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Thursday, 27 June, 2002, 07:40 GMT 08:40 UK
Japan starts 'spy ship' salvage
Japanese coastguard picture showing patrol boat Amami under fire
The ship reportedly fired on Japan's coastguard
Japan has begun work to salvage a suspected North Korean spy ship which sank after a gun battle with the Japanese coastguard last year.

The operation comes amid reports that Japanese divers have spotted an anti-aircraft missile and other weapons on the boat.

A spokesman for the Japan coastguard said the operation, which has been delayed for two days due to bad weather, will begin with a check for obstacles to the salvage.

The vessel is lying on the seabed some 90 metres (297 feet) underwater about 390 kilometres (240 miles) west-northwest of Amami-Oshima island in south-western Japan.


The coastguard spokesman explained that an unmanned submersible will survey the wreckage to check for obstacles to the salvaging work, while a manned mini submarine will check the seabed surrounding the wreckage, and will monitor the unmanned machine.

Mystery ship off Japan
Japan wants to find out where the boat came from

The survey is scheduled to take about six days, and the entire salvage operation is scheduled to take until at least the end of July.

Unconfirmed reports in the Japanese media on Wednesday quoted government sources as saying that a Russian surface-to-air heat-seeking missile, portable anti-tank grenade launchers and machine guns have already been seen on the ship.

A Japanese official refused to confirm the reports, suggesting they were "speculation".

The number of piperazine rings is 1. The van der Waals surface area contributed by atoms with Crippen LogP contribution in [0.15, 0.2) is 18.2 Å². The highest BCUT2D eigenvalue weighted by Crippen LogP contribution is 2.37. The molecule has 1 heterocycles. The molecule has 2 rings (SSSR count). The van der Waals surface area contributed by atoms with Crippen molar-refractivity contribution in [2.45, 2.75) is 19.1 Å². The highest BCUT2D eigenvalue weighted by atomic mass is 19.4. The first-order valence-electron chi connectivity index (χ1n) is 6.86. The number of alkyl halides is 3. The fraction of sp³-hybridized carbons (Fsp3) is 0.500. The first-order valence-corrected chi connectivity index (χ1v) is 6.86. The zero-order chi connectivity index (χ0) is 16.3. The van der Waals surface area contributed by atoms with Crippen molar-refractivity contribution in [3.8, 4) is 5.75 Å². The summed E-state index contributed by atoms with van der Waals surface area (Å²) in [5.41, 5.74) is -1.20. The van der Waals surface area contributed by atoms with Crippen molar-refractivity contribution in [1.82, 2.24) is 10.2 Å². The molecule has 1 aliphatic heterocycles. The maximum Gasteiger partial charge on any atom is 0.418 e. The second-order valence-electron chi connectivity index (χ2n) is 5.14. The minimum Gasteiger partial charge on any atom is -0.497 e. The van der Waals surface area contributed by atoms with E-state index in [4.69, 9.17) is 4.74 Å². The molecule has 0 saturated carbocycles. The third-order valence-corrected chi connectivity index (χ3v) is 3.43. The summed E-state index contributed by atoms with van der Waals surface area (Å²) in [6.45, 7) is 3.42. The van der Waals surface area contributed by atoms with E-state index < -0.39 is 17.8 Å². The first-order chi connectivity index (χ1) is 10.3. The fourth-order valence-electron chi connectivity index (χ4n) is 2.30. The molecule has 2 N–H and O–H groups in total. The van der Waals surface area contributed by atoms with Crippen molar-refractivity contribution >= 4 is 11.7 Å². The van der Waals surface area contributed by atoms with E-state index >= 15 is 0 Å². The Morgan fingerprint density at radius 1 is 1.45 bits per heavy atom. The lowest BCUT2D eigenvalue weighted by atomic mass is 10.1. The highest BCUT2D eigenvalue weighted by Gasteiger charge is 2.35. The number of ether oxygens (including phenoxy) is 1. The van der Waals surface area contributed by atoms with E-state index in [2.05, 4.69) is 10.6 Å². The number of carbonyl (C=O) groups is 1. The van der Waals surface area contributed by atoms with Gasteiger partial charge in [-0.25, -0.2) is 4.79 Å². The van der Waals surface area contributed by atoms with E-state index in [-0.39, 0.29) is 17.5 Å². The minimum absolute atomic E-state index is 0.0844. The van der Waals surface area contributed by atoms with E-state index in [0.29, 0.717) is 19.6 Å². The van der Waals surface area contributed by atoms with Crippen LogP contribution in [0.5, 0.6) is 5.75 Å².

North Korean links

North Korea's Foreign Ministry has denied having anything to do with the boat, although there are reported links with the secretive state.

Japanese officials have said that pictures showed the boat's crew using shoulder-held rocket launchers, similar to Soviet-made weapons known to be in North Korea's arsenal.

And four bodies of the 15 crew on board have been recovered wearing items with labels in Korean.

The mystery boat sank on 22 December after a six-hour chase and fire fight with Japanese patrol ships.

The vessel, having failed to heed Japanese warning shots and an order to stop, fled in the direction of China before it sank.

Japan has raised the possibility that the crew scuttled the ship.

Delicate diplomacy

The ship sank near Chinese territorial waters, in what Beijing calls its exclusive economic zone, but where Japan claims the right to protect its fishing and mineral resources.

China gave Japan permission last week to raise the ship, provided both countries discussed compensation for what China says is damage caused to its fisheries by Japanese patrols.

The Japanese coastguard says the inquiry is a "criminal investigation" into attempted murder, as the vessel had returned fire after the coast guard fired warning shots.

See also:

26 Jun 02 | Asia-Pacific
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26 Mar 99 | Asia-Pacific
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